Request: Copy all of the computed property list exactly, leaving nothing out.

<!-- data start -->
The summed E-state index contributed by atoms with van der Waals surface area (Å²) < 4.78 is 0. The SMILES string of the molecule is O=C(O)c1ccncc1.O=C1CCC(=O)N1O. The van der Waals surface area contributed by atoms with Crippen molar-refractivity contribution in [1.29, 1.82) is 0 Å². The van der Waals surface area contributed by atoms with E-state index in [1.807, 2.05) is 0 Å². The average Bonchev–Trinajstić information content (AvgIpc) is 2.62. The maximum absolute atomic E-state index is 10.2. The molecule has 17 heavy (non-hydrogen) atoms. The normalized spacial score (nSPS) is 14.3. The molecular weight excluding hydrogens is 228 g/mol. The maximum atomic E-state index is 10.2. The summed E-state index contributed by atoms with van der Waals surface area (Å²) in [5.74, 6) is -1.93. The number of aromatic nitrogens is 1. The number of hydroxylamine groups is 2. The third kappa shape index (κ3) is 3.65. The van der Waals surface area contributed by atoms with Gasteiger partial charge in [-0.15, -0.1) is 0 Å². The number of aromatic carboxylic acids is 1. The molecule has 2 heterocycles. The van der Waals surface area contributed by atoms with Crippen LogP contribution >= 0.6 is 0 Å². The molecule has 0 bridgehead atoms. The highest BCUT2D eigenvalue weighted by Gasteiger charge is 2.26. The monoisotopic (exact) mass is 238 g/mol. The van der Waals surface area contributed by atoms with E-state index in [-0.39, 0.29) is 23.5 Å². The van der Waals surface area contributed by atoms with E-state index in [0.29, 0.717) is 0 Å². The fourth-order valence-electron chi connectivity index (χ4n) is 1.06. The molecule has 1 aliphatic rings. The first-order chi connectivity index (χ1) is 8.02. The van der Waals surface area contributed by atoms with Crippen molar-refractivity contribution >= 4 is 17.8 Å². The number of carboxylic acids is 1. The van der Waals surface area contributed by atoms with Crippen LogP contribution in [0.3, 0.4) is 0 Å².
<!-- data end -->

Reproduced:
The summed E-state index contributed by atoms with van der Waals surface area (Å²) < 4.78 is 0. The SMILES string of the molecule is O=C(O)c1ccncc1.O=C1CCC(=O)N1O. The van der Waals surface area contributed by atoms with Crippen molar-refractivity contribution in [1.29, 1.82) is 0 Å². The van der Waals surface area contributed by atoms with E-state index in [1.807, 2.05) is 0 Å². The average Bonchev–Trinajstić information content (AvgIpc) is 2.62. The maximum absolute atomic E-state index is 10.2. The molecule has 17 heavy (non-hydrogen) atoms. The normalized spacial score (nSPS) is 14.3. The molecular weight excluding hydrogens is 228 g/mol. The maximum atomic E-state index is 10.2. The summed E-state index contributed by atoms with van der Waals surface area (Å²) in [5.74, 6) is -1.93. The number of aromatic nitrogens is 1. The number of hydroxylamine groups is 2. The third kappa shape index (κ3) is 3.65. The van der Waals surface area contributed by atoms with Gasteiger partial charge in [-0.15, -0.1) is 0 Å². The number of aromatic carboxylic acids is 1. The molecule has 2 heterocycles. The van der Waals surface area contributed by atoms with Crippen LogP contribution >= 0.6 is 0 Å². The molecule has 0 bridgehead atoms. The highest BCUT2D eigenvalue weighted by Gasteiger charge is 2.26. The monoisotopic (exact) mass is 238 g/mol. The van der Waals surface area contributed by atoms with E-state index in [-0.39, 0.29) is 23.5 Å². The van der Waals surface area contributed by atoms with E-state index in [0.29, 0.717) is 0 Å². The fourth-order valence-electron chi connectivity index (χ4n) is 1.06. The molecule has 1 aliphatic rings. The first-order chi connectivity index (χ1) is 8.02. The van der Waals surface area contributed by atoms with Crippen molar-refractivity contribution >= 4 is 17.8 Å². The number of carboxylic acids is 1. The van der Waals surface area contributed by atoms with Crippen LogP contribution in [0.3, 0.4) is 0 Å².